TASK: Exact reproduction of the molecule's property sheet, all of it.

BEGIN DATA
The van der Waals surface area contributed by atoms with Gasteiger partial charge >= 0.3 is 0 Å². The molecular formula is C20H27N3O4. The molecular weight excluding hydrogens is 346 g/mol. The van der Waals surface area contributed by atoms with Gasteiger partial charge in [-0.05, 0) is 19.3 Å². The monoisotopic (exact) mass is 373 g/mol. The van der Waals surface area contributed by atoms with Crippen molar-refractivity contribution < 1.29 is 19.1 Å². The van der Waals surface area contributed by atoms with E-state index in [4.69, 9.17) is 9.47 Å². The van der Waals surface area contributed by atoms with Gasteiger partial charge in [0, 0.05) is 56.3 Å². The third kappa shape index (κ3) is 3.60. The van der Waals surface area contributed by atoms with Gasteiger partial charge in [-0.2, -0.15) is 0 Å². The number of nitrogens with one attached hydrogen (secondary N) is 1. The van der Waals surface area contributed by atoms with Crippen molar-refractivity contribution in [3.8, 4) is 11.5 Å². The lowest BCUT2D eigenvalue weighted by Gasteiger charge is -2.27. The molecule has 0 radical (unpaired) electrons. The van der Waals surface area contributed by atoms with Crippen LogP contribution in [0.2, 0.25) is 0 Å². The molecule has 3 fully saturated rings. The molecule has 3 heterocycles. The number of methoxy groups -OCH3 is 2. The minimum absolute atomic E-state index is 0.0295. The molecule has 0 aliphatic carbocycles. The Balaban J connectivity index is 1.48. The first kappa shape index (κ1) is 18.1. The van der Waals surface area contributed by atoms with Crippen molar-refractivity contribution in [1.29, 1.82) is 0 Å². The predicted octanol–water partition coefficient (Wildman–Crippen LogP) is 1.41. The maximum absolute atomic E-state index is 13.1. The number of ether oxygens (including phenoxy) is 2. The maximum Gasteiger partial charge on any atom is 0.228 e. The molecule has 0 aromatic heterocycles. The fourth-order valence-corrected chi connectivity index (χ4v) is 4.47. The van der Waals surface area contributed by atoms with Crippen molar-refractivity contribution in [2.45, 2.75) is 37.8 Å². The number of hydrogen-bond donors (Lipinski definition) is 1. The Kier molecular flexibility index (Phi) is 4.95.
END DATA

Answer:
The van der Waals surface area contributed by atoms with Gasteiger partial charge >= 0.3 is 0 Å². The molecular formula is C20H27N3O4. The molecular weight excluding hydrogens is 346 g/mol. The van der Waals surface area contributed by atoms with Gasteiger partial charge in [-0.05, 0) is 19.3 Å². The monoisotopic (exact) mass is 373 g/mol. The van der Waals surface area contributed by atoms with Crippen molar-refractivity contribution < 1.29 is 19.1 Å². The van der Waals surface area contributed by atoms with E-state index in [4.69, 9.17) is 9.47 Å². The van der Waals surface area contributed by atoms with Gasteiger partial charge in [0, 0.05) is 56.3 Å². The third kappa shape index (κ3) is 3.60. The van der Waals surface area contributed by atoms with Gasteiger partial charge in [-0.2, -0.15) is 0 Å². The number of nitrogens with one attached hydrogen (secondary N) is 1. The van der Waals surface area contributed by atoms with Crippen molar-refractivity contribution in [3.8, 4) is 11.5 Å². The lowest BCUT2D eigenvalue weighted by Gasteiger charge is -2.27. The molecule has 0 radical (unpaired) electrons. The van der Waals surface area contributed by atoms with Crippen LogP contribution in [0.2, 0.25) is 0 Å². The molecule has 3 fully saturated rings. The molecule has 3 heterocycles. The number of methoxy groups -OCH3 is 2. The minimum absolute atomic E-state index is 0.0295. The molecule has 0 aliphatic carbocycles. The Balaban J connectivity index is 1.48. The first kappa shape index (κ1) is 18.1. The van der Waals surface area contributed by atoms with Crippen molar-refractivity contribution in [1.29, 1.82) is 0 Å². The predicted octanol–water partition coefficient (Wildman–Crippen LogP) is 1.41. The maximum absolute atomic E-state index is 13.1. The number of ether oxygens (including phenoxy) is 2. The maximum Gasteiger partial charge on any atom is 0.228 e. The molecule has 0 aromatic heterocycles. The fourth-order valence-corrected chi connectivity index (χ4v) is 4.47. The van der Waals surface area contributed by atoms with Crippen molar-refractivity contribution in [2.45, 2.75) is 37.8 Å². The number of hydrogen-bond donors (Lipinski definition) is 1. The Kier molecular flexibility index (Phi) is 4.95.